Gender and Youth Employment Outcomes: The US and West Germany, 1984-91
Francine D. Blau, Lawrence M. Kahn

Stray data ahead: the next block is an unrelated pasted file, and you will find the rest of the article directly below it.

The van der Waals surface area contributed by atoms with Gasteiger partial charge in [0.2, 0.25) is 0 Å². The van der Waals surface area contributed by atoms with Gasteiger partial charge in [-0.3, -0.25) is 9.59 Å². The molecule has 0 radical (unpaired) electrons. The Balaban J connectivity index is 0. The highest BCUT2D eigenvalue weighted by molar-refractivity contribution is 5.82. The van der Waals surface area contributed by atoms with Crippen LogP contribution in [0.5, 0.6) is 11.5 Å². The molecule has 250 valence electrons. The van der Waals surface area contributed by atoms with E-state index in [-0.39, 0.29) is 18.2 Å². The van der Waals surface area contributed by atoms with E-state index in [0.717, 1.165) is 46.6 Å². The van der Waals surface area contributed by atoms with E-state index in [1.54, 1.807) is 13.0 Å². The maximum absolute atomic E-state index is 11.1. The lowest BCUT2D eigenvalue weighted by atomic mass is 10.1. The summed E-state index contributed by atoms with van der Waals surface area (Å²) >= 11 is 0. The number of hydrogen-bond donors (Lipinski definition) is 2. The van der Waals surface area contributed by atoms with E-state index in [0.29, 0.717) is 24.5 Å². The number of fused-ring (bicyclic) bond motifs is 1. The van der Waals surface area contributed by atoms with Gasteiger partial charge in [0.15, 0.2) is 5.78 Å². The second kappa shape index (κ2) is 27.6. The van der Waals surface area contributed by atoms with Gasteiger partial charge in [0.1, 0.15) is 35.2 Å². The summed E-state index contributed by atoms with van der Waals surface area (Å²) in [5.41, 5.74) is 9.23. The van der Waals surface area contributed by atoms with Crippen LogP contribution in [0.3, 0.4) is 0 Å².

This paper examines gender differences in labor market outcomes for hard-to-employ youth in the US and West Germany during the 1984-91 period. We find that young, less educated American men and especially women are far less likely to be employed than their German counterparts. Moreover, less educated young women and men in the United States have lower earnings relative to more highly educated youth in their own country, and also fare much worse than less educated German youth in absolute terms, correcting for purchasing power. The relatively high employment rates of less educated German youth combined with their relatively high wages raise the question of how they are successfully absorbed into the labor market. We present evidence that the large public sector in Germany in effect functions as an employer of last resort, absorbing some otherwise unemployable low skilled youth. Our findings also suggest that the US welfare system accounts for very little of the US-German difference in employment rates.
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